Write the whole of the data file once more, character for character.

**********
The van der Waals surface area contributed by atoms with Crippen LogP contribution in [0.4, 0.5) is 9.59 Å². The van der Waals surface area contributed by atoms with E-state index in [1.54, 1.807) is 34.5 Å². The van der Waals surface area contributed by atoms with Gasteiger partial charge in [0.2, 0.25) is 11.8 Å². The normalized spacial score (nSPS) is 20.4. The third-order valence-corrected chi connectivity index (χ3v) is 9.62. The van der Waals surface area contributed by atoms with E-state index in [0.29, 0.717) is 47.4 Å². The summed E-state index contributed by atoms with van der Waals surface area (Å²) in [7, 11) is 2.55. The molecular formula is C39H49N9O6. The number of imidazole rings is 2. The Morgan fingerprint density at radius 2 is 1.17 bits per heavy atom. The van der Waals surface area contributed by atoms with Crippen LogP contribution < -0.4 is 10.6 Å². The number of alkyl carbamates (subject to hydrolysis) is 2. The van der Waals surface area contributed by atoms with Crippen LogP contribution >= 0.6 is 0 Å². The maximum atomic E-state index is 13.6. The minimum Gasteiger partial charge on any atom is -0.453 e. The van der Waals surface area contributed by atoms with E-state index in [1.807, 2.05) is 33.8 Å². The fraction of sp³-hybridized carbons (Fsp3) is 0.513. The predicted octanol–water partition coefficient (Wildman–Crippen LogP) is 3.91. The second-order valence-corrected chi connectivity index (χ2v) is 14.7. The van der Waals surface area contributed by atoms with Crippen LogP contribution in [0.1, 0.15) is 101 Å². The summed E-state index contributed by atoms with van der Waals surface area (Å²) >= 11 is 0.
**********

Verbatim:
The van der Waals surface area contributed by atoms with Crippen LogP contribution in [0.4, 0.5) is 9.59 Å². The van der Waals surface area contributed by atoms with E-state index in [1.54, 1.807) is 34.5 Å². The van der Waals surface area contributed by atoms with Gasteiger partial charge in [0.2, 0.25) is 11.8 Å². The normalized spacial score (nSPS) is 20.4. The third-order valence-corrected chi connectivity index (χ3v) is 9.62. The van der Waals surface area contributed by atoms with E-state index in [0.29, 0.717) is 47.4 Å². The summed E-state index contributed by atoms with van der Waals surface area (Å²) in [7, 11) is 2.55. The molecular formula is C39H49N9O6. The number of imidazole rings is 2. The Morgan fingerprint density at radius 2 is 1.17 bits per heavy atom. The van der Waals surface area contributed by atoms with Crippen LogP contribution < -0.4 is 10.6 Å². The number of alkyl carbamates (subject to hydrolysis) is 2. The van der Waals surface area contributed by atoms with Crippen LogP contribution >= 0.6 is 0 Å². The maximum atomic E-state index is 13.6. The minimum Gasteiger partial charge on any atom is -0.453 e. The van der Waals surface area contributed by atoms with E-state index in [1.807, 2.05) is 33.8 Å². The fraction of sp³-hybridized carbons (Fsp3) is 0.513. The predicted octanol–water partition coefficient (Wildman–Crippen LogP) is 3.91. The second-order valence-corrected chi connectivity index (χ2v) is 14.7. The van der Waals surface area contributed by atoms with Crippen LogP contribution in [0.1, 0.15) is 101 Å². The summed E-state index contributed by atoms with van der Waals surface area (Å²) >= 11 is 0.